Ernst Schoen and Experimental Sound in the 20th century
Sam Dolbear and Esther Leslie
Dials, knobs, microphones, clocks; heads, hands, breath, voices. Ernst Schoen joined Frankfurt Radio in the 1920s as programmer and accelerated the potentials of this collision of bodies and technologies. As with others of his generation, Schoen experienced crisis after crisis, from the violence of war, the suicide of friends, economic collapse, and a brief episode of permitted experimentalism under the Weimar Republic for those who would foster aesthetic, technical, and political revolution. The counterreaction was Nazism—and Schoen and his milieux fell victim to it, found ways out of it, or hit against it with all their might.
Dissonant Waves tracks the life of Ernst Schoen—poet, composer, radio programmer, theorist, and best friend of Walter Benjamin from childhood—as he moves between Frankfurt, Berlin, Paris, and London. It casts radio history and practice into concrete spaces, into networks of friends and institutions, into political exigencies and domestic plights, and into broader aesthetic discussions of the politicization of art and the aestheticization of politics. Through friendship and comradeship, a position in state-backed radio, imprisonment, exile, networking in a new country, re-emigration, ill-treatment, neglect, Schoen suffers the century and articulates its broken promises.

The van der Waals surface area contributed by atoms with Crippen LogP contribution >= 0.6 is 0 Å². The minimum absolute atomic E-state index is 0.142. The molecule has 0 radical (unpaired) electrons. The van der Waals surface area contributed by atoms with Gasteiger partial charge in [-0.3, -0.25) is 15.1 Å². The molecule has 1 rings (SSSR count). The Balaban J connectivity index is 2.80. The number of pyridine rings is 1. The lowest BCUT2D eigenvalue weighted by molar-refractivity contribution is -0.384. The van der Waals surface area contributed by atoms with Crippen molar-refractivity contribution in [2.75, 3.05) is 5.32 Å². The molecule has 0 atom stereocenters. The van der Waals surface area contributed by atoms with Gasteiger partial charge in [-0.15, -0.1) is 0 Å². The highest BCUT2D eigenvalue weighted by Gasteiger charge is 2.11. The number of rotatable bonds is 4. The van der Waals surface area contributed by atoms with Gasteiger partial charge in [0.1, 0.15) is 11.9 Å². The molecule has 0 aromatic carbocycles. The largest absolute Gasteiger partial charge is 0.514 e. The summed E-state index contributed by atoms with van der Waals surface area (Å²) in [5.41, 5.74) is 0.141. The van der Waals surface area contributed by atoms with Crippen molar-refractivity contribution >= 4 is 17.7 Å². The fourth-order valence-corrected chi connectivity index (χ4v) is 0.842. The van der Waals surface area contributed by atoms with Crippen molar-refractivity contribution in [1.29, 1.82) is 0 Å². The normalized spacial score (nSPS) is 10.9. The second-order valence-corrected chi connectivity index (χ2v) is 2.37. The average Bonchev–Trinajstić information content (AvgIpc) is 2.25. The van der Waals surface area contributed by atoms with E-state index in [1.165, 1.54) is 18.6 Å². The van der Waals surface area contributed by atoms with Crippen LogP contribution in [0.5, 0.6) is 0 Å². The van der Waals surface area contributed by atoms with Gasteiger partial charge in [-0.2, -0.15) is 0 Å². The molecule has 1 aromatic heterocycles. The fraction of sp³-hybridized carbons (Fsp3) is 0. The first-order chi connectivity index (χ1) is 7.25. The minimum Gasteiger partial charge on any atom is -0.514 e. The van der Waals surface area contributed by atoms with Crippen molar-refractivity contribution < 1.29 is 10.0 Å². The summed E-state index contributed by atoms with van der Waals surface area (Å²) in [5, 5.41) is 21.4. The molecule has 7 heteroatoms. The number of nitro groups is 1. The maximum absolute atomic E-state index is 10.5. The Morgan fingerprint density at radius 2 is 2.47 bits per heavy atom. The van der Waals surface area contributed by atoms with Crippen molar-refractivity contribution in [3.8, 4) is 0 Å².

An exploration of the ripples of radio waves, the circuits of experimentation and friendship, and the proposals that half-found a route into the world—and might yet spark political-technical experimentation.